The dish cooked in this post was actually caused by the last post because we were hanging out in the frozen stuff aisles of the local grocery store, trying to decide which fish to buy. Across the aisle from the fish were the game section, containing some very Scandinavian products such as renskav – frozen and thinly sliced reindeer meat (‘skav’ means chafe, but a more accurate translation would probably be ‘shavings’) and what we’re using today – hjortskav (venison shavings).  I marveled for a while at how comparatively cheap the venison was, until I realized that it was imported from New Zealand, at which point it was already bought and brought home.

Second fiddle is played today by the Oyster Mushroom, which is native to Sweden, although not growing wild at this particular time of the year of course. It’s one of the most cultivated mushrooms in the world though, so it’s fairly easily available nowadays, and while more expensive than button mushrooms it’s about half the price it was when I first encountered it in a store, about ten years ago.

Thirdly there is the time honored staple of Swedish eating – roots. Today one from the Andes, one from  Bactria and two from the Mediterranian. I’m talking of course about potato, carrot, parsnip and onion.


To sum up what the goal with today’s exercises is: A lightly stewed fry-up of venison and mushrooms, served with fried root vegetables. It’s going to be fairly similar to a hash or other dishes that throw stuff together. But first things first. It’s time to play that old game of slice and dice with the roots, although leave the onion for later. The plan is to parboil slightly in order to avoid unnecessary dryness later when the veggies have been oven baked. I can warmly recommend these firm fine Inova potatoes I used. Herbs and such can be added to the boiling water. Also, be rather generous with the salt since oven baked root veg like these since salt added after cooking tend to bounce off unless the veggies have wallowed in fat.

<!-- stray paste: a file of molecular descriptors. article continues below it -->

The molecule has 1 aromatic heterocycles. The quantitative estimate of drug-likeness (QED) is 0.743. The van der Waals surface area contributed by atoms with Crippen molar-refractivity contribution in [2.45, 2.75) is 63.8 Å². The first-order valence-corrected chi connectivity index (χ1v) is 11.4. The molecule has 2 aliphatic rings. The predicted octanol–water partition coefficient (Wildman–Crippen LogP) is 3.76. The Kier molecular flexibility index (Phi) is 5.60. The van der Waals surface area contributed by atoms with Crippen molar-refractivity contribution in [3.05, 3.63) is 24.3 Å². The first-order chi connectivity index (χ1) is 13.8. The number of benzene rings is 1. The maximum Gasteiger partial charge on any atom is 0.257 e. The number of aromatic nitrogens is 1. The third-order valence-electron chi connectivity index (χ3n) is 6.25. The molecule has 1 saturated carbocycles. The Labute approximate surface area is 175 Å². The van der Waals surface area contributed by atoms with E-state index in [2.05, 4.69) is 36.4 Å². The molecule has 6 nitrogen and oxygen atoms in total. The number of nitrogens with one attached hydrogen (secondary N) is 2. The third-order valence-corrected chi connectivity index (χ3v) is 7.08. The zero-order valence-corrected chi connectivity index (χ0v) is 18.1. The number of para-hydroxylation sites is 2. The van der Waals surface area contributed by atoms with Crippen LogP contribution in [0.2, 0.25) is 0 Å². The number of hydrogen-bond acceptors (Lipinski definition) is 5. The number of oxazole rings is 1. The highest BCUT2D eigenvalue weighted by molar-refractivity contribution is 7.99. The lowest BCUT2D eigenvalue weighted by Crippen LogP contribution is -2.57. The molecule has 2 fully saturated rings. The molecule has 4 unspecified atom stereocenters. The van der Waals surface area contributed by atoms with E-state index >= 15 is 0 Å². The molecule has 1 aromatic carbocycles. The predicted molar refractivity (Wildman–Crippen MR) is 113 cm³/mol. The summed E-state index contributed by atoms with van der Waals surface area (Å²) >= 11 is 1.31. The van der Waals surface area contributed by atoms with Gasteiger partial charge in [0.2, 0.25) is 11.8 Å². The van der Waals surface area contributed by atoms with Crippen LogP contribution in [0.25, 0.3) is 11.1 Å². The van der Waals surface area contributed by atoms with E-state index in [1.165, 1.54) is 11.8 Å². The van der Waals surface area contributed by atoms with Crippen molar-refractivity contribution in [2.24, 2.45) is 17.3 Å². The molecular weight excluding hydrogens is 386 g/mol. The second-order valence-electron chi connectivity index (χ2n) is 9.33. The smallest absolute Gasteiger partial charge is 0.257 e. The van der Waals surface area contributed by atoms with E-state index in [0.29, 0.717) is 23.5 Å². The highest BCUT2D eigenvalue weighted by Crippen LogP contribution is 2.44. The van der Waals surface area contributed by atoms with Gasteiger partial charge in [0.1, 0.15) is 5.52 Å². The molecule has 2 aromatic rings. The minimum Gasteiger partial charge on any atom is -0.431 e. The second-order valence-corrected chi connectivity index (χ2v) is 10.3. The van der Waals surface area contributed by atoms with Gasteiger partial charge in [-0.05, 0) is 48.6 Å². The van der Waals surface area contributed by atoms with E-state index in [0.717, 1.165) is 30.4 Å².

When the roots have hit the oven, clean the pan and put sliced mushrooms in it. Dry fry them for a couple of minutes with a pinch of salt to draw out some of the liquid. This is done in order to avoid sealing a lot of excess water in the mushrooms which will happen if seared with fat directly. Doing so might cause the mushrooms to get an odd texture that’s both slimy and chewy at the same time. The observant image analyst will notice that there’s not just oyster mushroom in the pan but also some leftover button mushrooms. Images show shrooms before and after dry frying.

Now it’s time to add fat, onions and venison to the pan. Stock cube, a splash of red wine and some thyme wouldn’t hurt either. I’ve cut up the venison into smaller stacks to make searing it in a pan with various other stuff easier. If it’s to fry on it’s own that won’t be necessary since it just falls to pieces after a while anyway.

When everything is fried to satisfaction it might be time to adjust the seasoning. One can also wait with that until after adding the crème fraîche which is the next step. It’s been brought to my attention that crème fraîche isn’t as well known globaly as it is here (and I’m gladly assuming that not all of my readers are from Sweden). It’s basically a thicker, fattier, less acidic sour cream that doesn’t curdle when heated. The Wikipedia article is rather good.

After adding crème fraîche and probably a good dose of black pepper, bring the whole thing to boil and simmer briefly. With any luck the potato mixture will have finished roasting about now and everything will be ready to serve. Empricial studies conducted on the fly suggest that lingonberry preserves or some sort of jelly is a good condiment for this.